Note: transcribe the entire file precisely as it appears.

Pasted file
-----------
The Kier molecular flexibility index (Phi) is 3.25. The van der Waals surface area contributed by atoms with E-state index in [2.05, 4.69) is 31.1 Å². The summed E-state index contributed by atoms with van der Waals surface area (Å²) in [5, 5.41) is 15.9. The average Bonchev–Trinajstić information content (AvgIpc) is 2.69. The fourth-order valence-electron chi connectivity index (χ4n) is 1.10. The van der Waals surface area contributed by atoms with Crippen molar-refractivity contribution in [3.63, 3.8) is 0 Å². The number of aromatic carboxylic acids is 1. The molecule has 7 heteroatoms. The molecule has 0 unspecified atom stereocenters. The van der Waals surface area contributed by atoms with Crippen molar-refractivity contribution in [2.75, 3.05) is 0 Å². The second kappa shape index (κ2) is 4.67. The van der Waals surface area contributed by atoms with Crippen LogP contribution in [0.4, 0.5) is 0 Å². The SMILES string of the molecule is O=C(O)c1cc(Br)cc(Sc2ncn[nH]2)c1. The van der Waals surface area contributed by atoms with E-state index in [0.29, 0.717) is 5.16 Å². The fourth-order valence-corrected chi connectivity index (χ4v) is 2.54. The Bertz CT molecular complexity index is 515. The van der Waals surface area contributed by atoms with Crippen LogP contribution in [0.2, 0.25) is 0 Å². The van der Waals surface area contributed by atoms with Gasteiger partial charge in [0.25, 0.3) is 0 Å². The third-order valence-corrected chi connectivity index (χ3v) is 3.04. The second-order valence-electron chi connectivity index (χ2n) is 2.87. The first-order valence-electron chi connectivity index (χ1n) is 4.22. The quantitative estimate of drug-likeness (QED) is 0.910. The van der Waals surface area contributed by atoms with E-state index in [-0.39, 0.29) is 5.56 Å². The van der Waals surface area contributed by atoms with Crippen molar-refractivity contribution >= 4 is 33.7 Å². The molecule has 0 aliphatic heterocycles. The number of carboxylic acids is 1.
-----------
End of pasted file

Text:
The Kier molecular flexibility index (Phi) is 3.25. The van der Waals surface area contributed by atoms with E-state index in [2.05, 4.69) is 31.1 Å². The summed E-state index contributed by atoms with van der Waals surface area (Å²) in [5, 5.41) is 15.9. The average Bonchev–Trinajstić information content (AvgIpc) is 2.69. The fourth-order valence-electron chi connectivity index (χ4n) is 1.10. The van der Waals surface area contributed by atoms with Crippen molar-refractivity contribution in [3.63, 3.8) is 0 Å². The number of aromatic carboxylic acids is 1. The molecule has 7 heteroatoms. The molecule has 0 unspecified atom stereocenters. The van der Waals surface area contributed by atoms with Crippen molar-refractivity contribution in [2.75, 3.05) is 0 Å². The second kappa shape index (κ2) is 4.67. The van der Waals surface area contributed by atoms with Crippen LogP contribution in [0.4, 0.5) is 0 Å². The SMILES string of the molecule is O=C(O)c1cc(Br)cc(Sc2ncn[nH]2)c1. The van der Waals surface area contributed by atoms with E-state index in [0.29, 0.717) is 5.16 Å². The fourth-order valence-corrected chi connectivity index (χ4v) is 2.54. The Bertz CT molecular complexity index is 515. The van der Waals surface area contributed by atoms with Crippen LogP contribution in [0.2, 0.25) is 0 Å². The van der Waals surface area contributed by atoms with Gasteiger partial charge in [0.25, 0.3) is 0 Å². The third-order valence-corrected chi connectivity index (χ3v) is 3.04. The second-order valence-electron chi connectivity index (χ2n) is 2.87. The first-order valence-electron chi connectivity index (χ1n) is 4.22. The quantitative estimate of drug-likeness (QED) is 0.910. The van der Waals surface area contributed by atoms with E-state index in [-0.39, 0.29) is 5.56 Å². The van der Waals surface area contributed by atoms with Crippen molar-refractivity contribution >= 4 is 33.7 Å². The molecule has 0 aliphatic heterocycles. The number of carboxylic acids is 1.